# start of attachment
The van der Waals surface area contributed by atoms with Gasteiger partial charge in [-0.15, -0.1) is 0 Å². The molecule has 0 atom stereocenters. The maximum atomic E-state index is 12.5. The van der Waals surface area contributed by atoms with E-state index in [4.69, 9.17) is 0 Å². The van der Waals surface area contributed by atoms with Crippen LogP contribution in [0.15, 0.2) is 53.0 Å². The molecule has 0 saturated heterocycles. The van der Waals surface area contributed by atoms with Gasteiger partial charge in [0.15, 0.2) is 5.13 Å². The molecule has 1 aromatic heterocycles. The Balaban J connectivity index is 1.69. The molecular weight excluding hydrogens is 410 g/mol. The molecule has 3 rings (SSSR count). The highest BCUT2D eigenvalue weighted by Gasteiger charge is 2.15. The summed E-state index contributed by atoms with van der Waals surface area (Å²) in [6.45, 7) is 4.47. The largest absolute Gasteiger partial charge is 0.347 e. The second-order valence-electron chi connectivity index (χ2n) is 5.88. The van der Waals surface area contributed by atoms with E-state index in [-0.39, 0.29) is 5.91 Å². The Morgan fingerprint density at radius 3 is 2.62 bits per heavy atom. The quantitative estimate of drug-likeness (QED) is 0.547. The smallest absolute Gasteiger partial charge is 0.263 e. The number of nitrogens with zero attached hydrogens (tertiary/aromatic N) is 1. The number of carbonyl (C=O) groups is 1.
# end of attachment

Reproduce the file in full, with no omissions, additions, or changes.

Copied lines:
The van der Waals surface area contributed by atoms with Gasteiger partial charge in [-0.15, -0.1) is 0 Å². The molecule has 0 atom stereocenters. The maximum atomic E-state index is 12.5. The van der Waals surface area contributed by atoms with E-state index in [4.69, 9.17) is 0 Å². The van der Waals surface area contributed by atoms with Crippen LogP contribution in [0.15, 0.2) is 53.0 Å². The molecule has 0 saturated heterocycles. The van der Waals surface area contributed by atoms with Gasteiger partial charge in [0.15, 0.2) is 5.13 Å². The molecule has 1 aromatic heterocycles. The Balaban J connectivity index is 1.69. The molecular weight excluding hydrogens is 410 g/mol. The molecule has 3 rings (SSSR count). The highest BCUT2D eigenvalue weighted by Gasteiger charge is 2.15. The summed E-state index contributed by atoms with van der Waals surface area (Å²) in [6.45, 7) is 4.47. The largest absolute Gasteiger partial charge is 0.347 e. The second-order valence-electron chi connectivity index (χ2n) is 5.88. The van der Waals surface area contributed by atoms with E-state index in [-0.39, 0.29) is 5.91 Å². The Morgan fingerprint density at radius 3 is 2.62 bits per heavy atom. The quantitative estimate of drug-likeness (QED) is 0.547. The smallest absolute Gasteiger partial charge is 0.263 e. The number of nitrogens with zero attached hydrogens (tertiary/aromatic N) is 1. The number of carbonyl (C=O) groups is 1.